Contrary to popular belief, the idea of having a day to commemorate yoga was only recently conceived, in 2015, at the United Nations General Assembly (UNGC). Our Prime Minister, in yet another effort to preserve and spread Indian values, suggested 21st June as the day to celebrate the significance of yoga since it is the longest day of the year in the Northern Hemisphere. Inevitably, International Yoga Day caught on fire in these 4 years, effectively educating more and more people about the benefits of the practice.
Yoga has innumerable positive effects on the lives of those who practice it regularly. In the contemporary world, people swear by yoga as an apt form of fitness because it balances out our mental and physical health, thereby expanding our sense of self-consciousness.
If you aren’t already a yogi, it’s never too late to start! In fact, your body will adjust to aasanas faster than any other form of exercise. Our ancient Indian traditional practices have made sure that yoga is as true to our natural processes as can be.
There are three ground rules you should follow before starting out.
The first is – do everything slowly. Even if you’re standing up from a floor position, first turn on your side and slowly lift your body up. Once you’ve been doing this for a while, you’ll realise that every time you make a jerky movement, your body reacts negatively. Soon, you’ll automatically incorporate this into your daily life, and your joints will thank you when you’re 60.
The second – count your breaths. Unlike most other forms of exercise, yoga stresses on focusing your breaths. A single breathe in and breathe out should be taken as one count. And drawing from the previous rule, breathe in and out slowly, the way you would when you are in a completely relaxed state of mind.
The third is the simplest but also the most important – keep your eyes closed. This helps you feel every movement that you make intensely, keeping you conscious and aware at all times.
Here are some simple and effective yoga aasanas, that you can start doing yourself this International Yoga Day.
Shavasana: The Corpse Pose
This aasana requires you to simply lie down, face up, hands and legs slightly spread, and relax your body and mind. This should be done at the beginning and end of every practice and held for at least 10 minutes. It does not just prevent all the sores one might sustain while exercising (hear, hear- gym freaks!), but also helps your body regenerate from the stress of being active all day.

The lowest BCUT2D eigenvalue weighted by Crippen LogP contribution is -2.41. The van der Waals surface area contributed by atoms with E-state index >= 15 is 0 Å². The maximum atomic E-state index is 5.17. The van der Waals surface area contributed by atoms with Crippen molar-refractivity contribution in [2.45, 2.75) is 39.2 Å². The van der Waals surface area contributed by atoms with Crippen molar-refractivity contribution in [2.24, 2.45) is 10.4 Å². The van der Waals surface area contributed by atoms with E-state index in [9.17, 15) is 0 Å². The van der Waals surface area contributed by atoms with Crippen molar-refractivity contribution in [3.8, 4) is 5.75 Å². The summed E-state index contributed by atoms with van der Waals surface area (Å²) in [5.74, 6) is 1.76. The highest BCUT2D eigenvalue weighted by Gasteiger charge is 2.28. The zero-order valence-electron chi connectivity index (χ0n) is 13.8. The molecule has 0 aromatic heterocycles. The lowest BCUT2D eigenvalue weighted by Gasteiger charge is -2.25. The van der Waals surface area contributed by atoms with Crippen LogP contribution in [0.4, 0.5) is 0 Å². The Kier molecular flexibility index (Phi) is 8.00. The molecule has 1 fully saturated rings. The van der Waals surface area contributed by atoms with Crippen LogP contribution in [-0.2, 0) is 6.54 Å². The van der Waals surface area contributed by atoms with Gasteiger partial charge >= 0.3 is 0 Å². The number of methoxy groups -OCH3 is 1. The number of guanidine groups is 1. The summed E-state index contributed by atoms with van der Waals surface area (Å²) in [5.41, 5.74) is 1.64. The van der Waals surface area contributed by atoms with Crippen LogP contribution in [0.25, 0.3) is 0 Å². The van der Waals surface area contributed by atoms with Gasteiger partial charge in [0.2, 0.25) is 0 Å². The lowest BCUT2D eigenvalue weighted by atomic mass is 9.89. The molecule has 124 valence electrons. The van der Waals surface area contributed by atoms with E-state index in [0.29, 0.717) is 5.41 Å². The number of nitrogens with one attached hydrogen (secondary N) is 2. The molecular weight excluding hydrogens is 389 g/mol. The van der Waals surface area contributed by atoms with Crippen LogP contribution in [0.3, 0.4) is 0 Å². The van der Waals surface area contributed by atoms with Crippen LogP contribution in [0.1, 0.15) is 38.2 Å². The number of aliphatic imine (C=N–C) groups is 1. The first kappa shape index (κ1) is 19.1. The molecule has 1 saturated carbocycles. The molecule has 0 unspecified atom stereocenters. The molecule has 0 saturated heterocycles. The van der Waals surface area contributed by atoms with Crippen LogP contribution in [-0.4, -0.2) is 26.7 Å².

Parvatasana: The Seated Mountain Pose
This one’s for you if you constantly have a backache. It stretches the muscles around your spinal cord, shoulder to waist, relieving stress in the area. It’s also a great healing aasana if you have respiratory issues. It’s a sitting position aasana, which requires you to simply sit cross-legged with your hands together and raised above your head.
Kativakrasana: The Twisting Pose
Another lying down exercise, this works on your back muscles as well. It releases the tension in your lower back, you might even hear a little pop when you’ve your body twisted all the way. This aasana is performed lying down. Fold both your legs and bring your heels close to your hips. Now let them fall (slowly) on one side and turn your head in the opposite side. Stretch out your arms on both sides, and hold for 5-10 breaths.
Vakrasana: The Half Spinal Twist Pose
While we’re on the back (and let’s admit it, our desk jobs make our backs pretty sore and stiff), this twist pose works on your lower and upper back and neck. Done in the sitting position, this aasana is performed with one leg outstretched, and one folded. Lift up one hand and bring it to the outer side of the folded leg. Now bring the other hand behind, near the hips, and place your palm on the mat facing outward. Now turn your back as far as it can go comfortably. Count 5-10 breaths as per your capacity, and slowly return to your regular sitting position.
Brahmamudra: The Head Turn Pose
As simple as it sounds, Brahmamudra can be done anywhere, even on your office chair or while travelling. It helps keep your neck muscles flexible and de-stresses the tip of your spinal cord. Simply look forward, close your eyes and turn your head slowly to one side. Hold the position for 5-10 seconds and bring it back to the first position. Repeat the same exercise on the other side, to the front and to the back.
Vajrasana: Thunderbolt Pose
The posture is not actually as dramatic as the literal translation. It’s one of the simplest but most effective positions. Lay out your legs in the sitting position and slowly fold them in, heels together and toes touching near your buttocks. Straighten your back, place your palms on your knees and relax. You may want to practice this after a guilt heavy meal; it’s an extremely effective way to digest your food.
Swastikasana: The ‘to be’ Pose
This is the most basic form of the meditation pose, where you sit cross-legged, with palms at the end of your knees and fingers in a mudra, thumbs touching the tips of your index fingers. Remember to stay relaxed and make sure that no part of your body is stressed or aching. Breathe in deeply and evenly. Once completed, you’ll notice a shift in your state of mind.
As is evident, starting off with yoga is as simple as can be! Once you’ve mastered these, you can move on to those aasanas that require some more practice and flexibility.
So this IYD, go on, dust off your yoga mat and start your practice! We promise that it will only make your life better.